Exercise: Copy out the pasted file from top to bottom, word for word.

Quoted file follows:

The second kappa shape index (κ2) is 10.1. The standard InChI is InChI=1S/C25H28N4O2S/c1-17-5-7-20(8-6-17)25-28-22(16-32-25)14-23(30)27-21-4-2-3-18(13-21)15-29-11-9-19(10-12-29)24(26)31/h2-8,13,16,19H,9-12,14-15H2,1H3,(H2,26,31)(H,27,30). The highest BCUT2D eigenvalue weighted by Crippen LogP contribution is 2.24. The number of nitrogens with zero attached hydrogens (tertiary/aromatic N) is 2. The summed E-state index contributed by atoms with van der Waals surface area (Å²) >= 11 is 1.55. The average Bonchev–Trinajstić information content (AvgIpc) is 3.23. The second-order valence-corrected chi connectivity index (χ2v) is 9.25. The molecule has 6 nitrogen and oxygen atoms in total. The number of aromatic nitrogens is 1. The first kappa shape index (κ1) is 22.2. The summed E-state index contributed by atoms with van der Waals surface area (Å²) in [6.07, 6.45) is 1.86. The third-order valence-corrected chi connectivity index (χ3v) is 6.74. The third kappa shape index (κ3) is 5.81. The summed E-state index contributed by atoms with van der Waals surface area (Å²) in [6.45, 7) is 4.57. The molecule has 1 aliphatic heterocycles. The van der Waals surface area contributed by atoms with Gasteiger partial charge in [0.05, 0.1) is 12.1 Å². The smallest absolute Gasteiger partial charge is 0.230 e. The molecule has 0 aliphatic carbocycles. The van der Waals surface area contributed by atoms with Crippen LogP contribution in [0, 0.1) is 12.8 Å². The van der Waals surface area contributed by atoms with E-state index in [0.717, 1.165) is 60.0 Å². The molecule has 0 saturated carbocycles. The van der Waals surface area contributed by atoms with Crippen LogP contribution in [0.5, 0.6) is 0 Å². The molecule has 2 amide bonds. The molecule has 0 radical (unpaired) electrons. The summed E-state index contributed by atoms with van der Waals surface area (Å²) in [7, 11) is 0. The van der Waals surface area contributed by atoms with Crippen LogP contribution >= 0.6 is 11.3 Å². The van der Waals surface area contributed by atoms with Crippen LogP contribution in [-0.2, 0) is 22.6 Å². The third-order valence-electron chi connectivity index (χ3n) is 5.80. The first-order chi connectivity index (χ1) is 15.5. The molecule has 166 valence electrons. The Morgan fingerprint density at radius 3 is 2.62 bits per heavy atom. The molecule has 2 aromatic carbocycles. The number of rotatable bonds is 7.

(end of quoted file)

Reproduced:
The second kappa shape index (κ2) is 10.1. The standard InChI is InChI=1S/C25H28N4O2S/c1-17-5-7-20(8-6-17)25-28-22(16-32-25)14-23(30)27-21-4-2-3-18(13-21)15-29-11-9-19(10-12-29)24(26)31/h2-8,13,16,19H,9-12,14-15H2,1H3,(H2,26,31)(H,27,30). The highest BCUT2D eigenvalue weighted by Crippen LogP contribution is 2.24. The number of nitrogens with zero attached hydrogens (tertiary/aromatic N) is 2. The summed E-state index contributed by atoms with van der Waals surface area (Å²) >= 11 is 1.55. The average Bonchev–Trinajstić information content (AvgIpc) is 3.23. The second-order valence-corrected chi connectivity index (χ2v) is 9.25. The molecule has 6 nitrogen and oxygen atoms in total. The number of aromatic nitrogens is 1. The first kappa shape index (κ1) is 22.2. The summed E-state index contributed by atoms with van der Waals surface area (Å²) in [6.07, 6.45) is 1.86. The third-order valence-corrected chi connectivity index (χ3v) is 6.74. The third kappa shape index (κ3) is 5.81. The summed E-state index contributed by atoms with van der Waals surface area (Å²) in [6.45, 7) is 4.57. The molecule has 1 aliphatic heterocycles. The van der Waals surface area contributed by atoms with Gasteiger partial charge in [0.05, 0.1) is 12.1 Å². The smallest absolute Gasteiger partial charge is 0.230 e. The molecule has 0 aliphatic carbocycles. The van der Waals surface area contributed by atoms with Crippen LogP contribution in [0, 0.1) is 12.8 Å². The van der Waals surface area contributed by atoms with E-state index in [0.717, 1.165) is 60.0 Å². The molecule has 0 saturated carbocycles. The van der Waals surface area contributed by atoms with Crippen LogP contribution in [0.5, 0.6) is 0 Å². The molecule has 2 amide bonds. The molecule has 0 radical (unpaired) electrons. The summed E-state index contributed by atoms with van der Waals surface area (Å²) in [7, 11) is 0. The van der Waals surface area contributed by atoms with Crippen LogP contribution >= 0.6 is 11.3 Å². The van der Waals surface area contributed by atoms with Crippen LogP contribution in [-0.2, 0) is 22.6 Å². The third-order valence-electron chi connectivity index (χ3n) is 5.80. The first-order chi connectivity index (χ1) is 15.5. The molecule has 166 valence electrons. The Morgan fingerprint density at radius 3 is 2.62 bits per heavy atom. The molecule has 2 aromatic carbocycles. The number of rotatable bonds is 7.